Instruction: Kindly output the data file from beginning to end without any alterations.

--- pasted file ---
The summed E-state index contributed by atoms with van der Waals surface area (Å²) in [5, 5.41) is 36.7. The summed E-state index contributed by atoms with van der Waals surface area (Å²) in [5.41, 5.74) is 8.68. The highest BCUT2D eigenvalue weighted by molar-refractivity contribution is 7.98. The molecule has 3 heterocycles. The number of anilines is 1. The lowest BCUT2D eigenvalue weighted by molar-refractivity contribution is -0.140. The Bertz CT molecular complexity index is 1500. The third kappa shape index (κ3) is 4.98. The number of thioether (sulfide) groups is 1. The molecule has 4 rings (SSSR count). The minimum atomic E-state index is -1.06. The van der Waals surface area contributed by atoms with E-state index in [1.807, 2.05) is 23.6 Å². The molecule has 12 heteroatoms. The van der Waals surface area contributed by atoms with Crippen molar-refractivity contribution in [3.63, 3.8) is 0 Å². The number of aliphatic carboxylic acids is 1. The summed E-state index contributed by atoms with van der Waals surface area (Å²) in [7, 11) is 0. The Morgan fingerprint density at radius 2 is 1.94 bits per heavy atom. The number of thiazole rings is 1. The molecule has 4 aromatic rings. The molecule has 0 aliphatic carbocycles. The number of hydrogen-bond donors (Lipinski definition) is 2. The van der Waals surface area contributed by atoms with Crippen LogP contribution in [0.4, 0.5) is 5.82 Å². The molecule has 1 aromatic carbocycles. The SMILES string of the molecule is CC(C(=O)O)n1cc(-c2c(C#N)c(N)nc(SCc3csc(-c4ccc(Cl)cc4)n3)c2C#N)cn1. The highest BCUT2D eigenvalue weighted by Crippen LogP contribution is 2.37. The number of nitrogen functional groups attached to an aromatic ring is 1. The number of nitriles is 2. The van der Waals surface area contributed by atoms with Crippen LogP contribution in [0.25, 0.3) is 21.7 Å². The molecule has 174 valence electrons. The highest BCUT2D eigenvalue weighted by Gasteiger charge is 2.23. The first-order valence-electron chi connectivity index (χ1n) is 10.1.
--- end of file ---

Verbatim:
The summed E-state index contributed by atoms with van der Waals surface area (Å²) in [5, 5.41) is 36.7. The summed E-state index contributed by atoms with van der Waals surface area (Å²) in [5.41, 5.74) is 8.68. The highest BCUT2D eigenvalue weighted by molar-refractivity contribution is 7.98. The molecule has 3 heterocycles. The number of anilines is 1. The lowest BCUT2D eigenvalue weighted by molar-refractivity contribution is -0.140. The Bertz CT molecular complexity index is 1500. The third kappa shape index (κ3) is 4.98. The number of thioether (sulfide) groups is 1. The molecule has 4 rings (SSSR count). The minimum atomic E-state index is -1.06. The van der Waals surface area contributed by atoms with E-state index in [1.807, 2.05) is 23.6 Å². The molecule has 12 heteroatoms. The van der Waals surface area contributed by atoms with Crippen molar-refractivity contribution in [3.63, 3.8) is 0 Å². The number of aliphatic carboxylic acids is 1. The summed E-state index contributed by atoms with van der Waals surface area (Å²) in [7, 11) is 0. The Morgan fingerprint density at radius 2 is 1.94 bits per heavy atom. The number of thiazole rings is 1. The molecule has 4 aromatic rings. The molecule has 0 aliphatic carbocycles. The number of hydrogen-bond donors (Lipinski definition) is 2. The van der Waals surface area contributed by atoms with Crippen LogP contribution in [0.4, 0.5) is 5.82 Å². The molecule has 1 aromatic carbocycles. The SMILES string of the molecule is CC(C(=O)O)n1cc(-c2c(C#N)c(N)nc(SCc3csc(-c4ccc(Cl)cc4)n3)c2C#N)cn1. The highest BCUT2D eigenvalue weighted by Crippen LogP contribution is 2.37. The number of nitrogen functional groups attached to an aromatic ring is 1. The number of nitriles is 2. The van der Waals surface area contributed by atoms with Crippen LogP contribution in [0.25, 0.3) is 21.7 Å². The molecule has 174 valence electrons. The highest BCUT2D eigenvalue weighted by Gasteiger charge is 2.23. The first-order valence-electron chi connectivity index (χ1n) is 10.1.